Politics & Policy

Frazier (CO-7) No Longer Overlooked

In the “Rise of the Black Republicans” from the Pittsburgh Post-Gazette, Ryan Frazier and fellow black GOPers are flying under the media’s radar for a reason:

I bet you haven’t heard of Tim Scott, Allen West or Ryan Frazier. If they were Democrats, I might lose that bet.

But they’re not. Mr. Scott, Mr. West and Mr. Frazier are three of the 14 black candidates running for Congress as Republicans this November. Thirty-two black Republicans ran in the primaries. […]

Most of the 14 are running all-but-hopeless races against black Democratic incumbents in black majority districts. But Mr. Scott, running in South Carolina, is a virtual cinch to win. Mr. West (Florida) and Mr. Frazier (Colorado) are in races that are judged tossups.

If all three win, that would be a post-Reconstruction record. The largest number of black Republicans to serve together in the House in the last century is two, J.C. Watts (Oklahoma) and Gary Franks (Connecticut) between 1995 and 1997. There haven’t been any since Mr. Watts retired in 2003.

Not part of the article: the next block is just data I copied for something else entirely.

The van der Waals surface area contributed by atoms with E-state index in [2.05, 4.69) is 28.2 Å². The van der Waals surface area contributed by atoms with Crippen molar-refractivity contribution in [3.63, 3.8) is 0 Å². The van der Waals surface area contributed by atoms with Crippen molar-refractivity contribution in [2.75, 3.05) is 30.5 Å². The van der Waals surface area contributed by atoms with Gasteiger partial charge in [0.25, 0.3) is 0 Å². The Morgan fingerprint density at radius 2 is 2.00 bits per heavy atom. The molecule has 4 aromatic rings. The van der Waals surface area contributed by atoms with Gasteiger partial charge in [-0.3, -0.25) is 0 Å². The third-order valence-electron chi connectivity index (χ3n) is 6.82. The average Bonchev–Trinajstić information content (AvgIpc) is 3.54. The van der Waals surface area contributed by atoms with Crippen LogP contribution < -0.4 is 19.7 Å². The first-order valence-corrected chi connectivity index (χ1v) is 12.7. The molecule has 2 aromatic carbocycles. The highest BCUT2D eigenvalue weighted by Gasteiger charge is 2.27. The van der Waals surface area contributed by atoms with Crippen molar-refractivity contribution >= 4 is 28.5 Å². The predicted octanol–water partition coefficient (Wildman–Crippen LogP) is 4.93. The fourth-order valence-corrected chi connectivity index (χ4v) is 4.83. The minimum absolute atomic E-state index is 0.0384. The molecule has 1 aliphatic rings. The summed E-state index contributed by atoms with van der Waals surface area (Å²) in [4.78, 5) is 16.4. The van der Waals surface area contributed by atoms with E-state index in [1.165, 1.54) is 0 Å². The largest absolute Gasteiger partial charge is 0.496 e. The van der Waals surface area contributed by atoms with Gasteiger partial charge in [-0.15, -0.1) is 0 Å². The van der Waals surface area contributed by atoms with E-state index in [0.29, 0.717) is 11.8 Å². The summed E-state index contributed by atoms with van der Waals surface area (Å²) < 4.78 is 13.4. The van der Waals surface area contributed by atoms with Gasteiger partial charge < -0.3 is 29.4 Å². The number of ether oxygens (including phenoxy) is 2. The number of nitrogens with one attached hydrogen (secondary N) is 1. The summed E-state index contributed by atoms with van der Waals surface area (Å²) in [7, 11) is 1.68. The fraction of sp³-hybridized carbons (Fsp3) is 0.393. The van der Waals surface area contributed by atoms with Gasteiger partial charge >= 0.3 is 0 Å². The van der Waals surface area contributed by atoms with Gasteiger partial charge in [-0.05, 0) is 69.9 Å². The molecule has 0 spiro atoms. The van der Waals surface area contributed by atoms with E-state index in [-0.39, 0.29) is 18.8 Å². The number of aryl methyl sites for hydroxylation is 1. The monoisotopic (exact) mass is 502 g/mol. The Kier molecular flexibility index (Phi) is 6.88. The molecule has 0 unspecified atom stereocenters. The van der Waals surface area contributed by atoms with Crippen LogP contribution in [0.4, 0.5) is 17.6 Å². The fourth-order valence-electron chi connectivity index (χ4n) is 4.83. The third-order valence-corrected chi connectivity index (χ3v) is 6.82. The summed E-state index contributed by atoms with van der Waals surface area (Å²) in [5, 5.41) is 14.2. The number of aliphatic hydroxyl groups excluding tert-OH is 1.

One might think the resurgence of black Republicans, coming as it does at a time when a black Democrat is president, would rate more than a feature story or two in the national media. But that would conflict with the liberal meme that Republicans are racist. [emphasis added]

Chris Cillizza of the Washington Post has taken notice, and sees Frazier as one of a select few that could make a huge difference for the GOP’s prospects should the candidates win on November 2:

The four men hail from competitive districts: Frazier is running for a suburban Denver seat and Perry for an open seat that includes Cape Cod, while Scott and Demmer are vying for largely rural districts in Georgia and Minnesota, respectively. But, in a roundtable conversation with the Fix last week, it became clear that they are campaigning largely on the same ideas: against government spending and unified Democratic control of government in Washington and for a fresh start to a Republican Party that had been moribund as recently as two years ago. [emphasis added]

“People are also looking for a balance in Congress that is not there today,” said Frazier, an African American city councilman seeking to unseat second-term Rep. Ed Perlmutter (D-Colo.) in a district that went forBarack Obama by 19 percentage points in 2008.

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